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Monthly Archives: December 2011

A Warm Thanks to Our Clients and Colleagues For the Holidays

Posted by Ryan Blay on December 21st, 2011 in Uncategorized

Dear Friends:

Lakelaw wishes to extend our sincerest thanks this Holiday season to the colleagues, clients, staff, and administrators who make our jobs so rewarding. So often we hear complaints – about sloppy attorneys, rude judges, untrustworthy clients – and there is much that needs to be done to fix the justice system and make it accessible for everyone. But we are fortunate here to have a fine legal system with dedicated professionals helping to ensure the processes run smoothly. The staff, judges, clients, and others we’ve encountered have been helpful and dedicated to public service, and we appreciate this.

Bankruptcy and foreclosure defense in particular are areas of law that deal with very sensitive concerns – the loss of a home, the loss of a lifestyle, threats from creditors. We recognize the need to be sensitive and compassionate and hope that we meet the high standards we hold for ourselves. The genuine thanks of our clients and the opportunity to see consumers obtain a fresh start and relief from debts are two of the benefits we enjoy above all.

So thank you all again and we will be here to help in 2012 and beyond.


Saving Your Home Through Bankruptcy

Posted by Ryan Blay on December 19th, 2011 in Bankruptcy Information, Chapter 13, Foreclosure - Saving Your Home, Illinois, Mortgage Foreclosure Defense, Mortgage Modifications, Uncategorized, Wisconsin

While each bankruptcy case is different we attorneys at Lakelaw see a common theme among many bankruptcy filers: the threat of losing a home in foreclosure. This post tries to explain some of the options debtors have when facing foreclosure.

The first question anyone must answer is whether or not to try and save the home. Someone wishing to walk away from their home without a final foreclosure could have two options: Attempting a Deed in Lieu of Foreclosure or agreeing to a Short Sale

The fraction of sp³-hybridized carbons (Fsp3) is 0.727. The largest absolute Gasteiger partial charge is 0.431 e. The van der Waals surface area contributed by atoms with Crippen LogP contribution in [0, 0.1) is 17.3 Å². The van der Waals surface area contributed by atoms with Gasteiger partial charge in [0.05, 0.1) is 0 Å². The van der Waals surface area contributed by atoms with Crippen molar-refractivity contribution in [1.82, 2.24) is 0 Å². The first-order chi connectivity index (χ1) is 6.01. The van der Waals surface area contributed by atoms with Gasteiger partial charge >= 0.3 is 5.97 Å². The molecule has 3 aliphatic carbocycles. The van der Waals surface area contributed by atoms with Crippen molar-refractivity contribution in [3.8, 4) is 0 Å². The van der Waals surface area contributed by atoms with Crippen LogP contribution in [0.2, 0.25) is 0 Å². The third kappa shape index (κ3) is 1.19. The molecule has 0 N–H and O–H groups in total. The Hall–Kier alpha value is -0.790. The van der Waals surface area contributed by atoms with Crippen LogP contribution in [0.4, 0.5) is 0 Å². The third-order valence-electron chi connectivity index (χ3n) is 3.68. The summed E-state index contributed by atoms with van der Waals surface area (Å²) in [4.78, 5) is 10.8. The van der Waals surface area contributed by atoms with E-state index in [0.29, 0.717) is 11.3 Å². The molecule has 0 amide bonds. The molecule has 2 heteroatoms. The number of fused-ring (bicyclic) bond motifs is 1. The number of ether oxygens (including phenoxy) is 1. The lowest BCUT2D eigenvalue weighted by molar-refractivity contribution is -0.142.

In a Deed-in-Lieu, the offer is to give the home back to the bank to stop the foreclosure. However, mortgage defense attorneys have not seen much success with this lately. Due to so many homes already foreclosed (and those that are still going to be foreclosed on any day now), banks are often refusing to accept a Deed in Lieu of Foreclosure.

A second is a short sale. A short sale involves a homeowner, with the help of a realtor, finding a buyer who is willing to buy the home at a reduced value. The bank would then have to agree to waive the difference between what the home sold for and what was owed—the deficiency—or the homeowner would have to bring money to pay the difference at closing. Banks like the idea of having a waiting buyer instead of waiting through months of foreclosure, but they do not like the idea of walking away from the deficiency amount.

What if you want to try and keep your home? If you and your bank are working well with each other, a home modification could be an option. The bank would be willing to work with the borrower and try to find a payment plan that works. It should be noted that the Wisconsin branch of Lakelaw has seen some promise in mortgage modification within the Chapter 13 modification program set up in the Eastern District of Wisconsin bankruptcy court).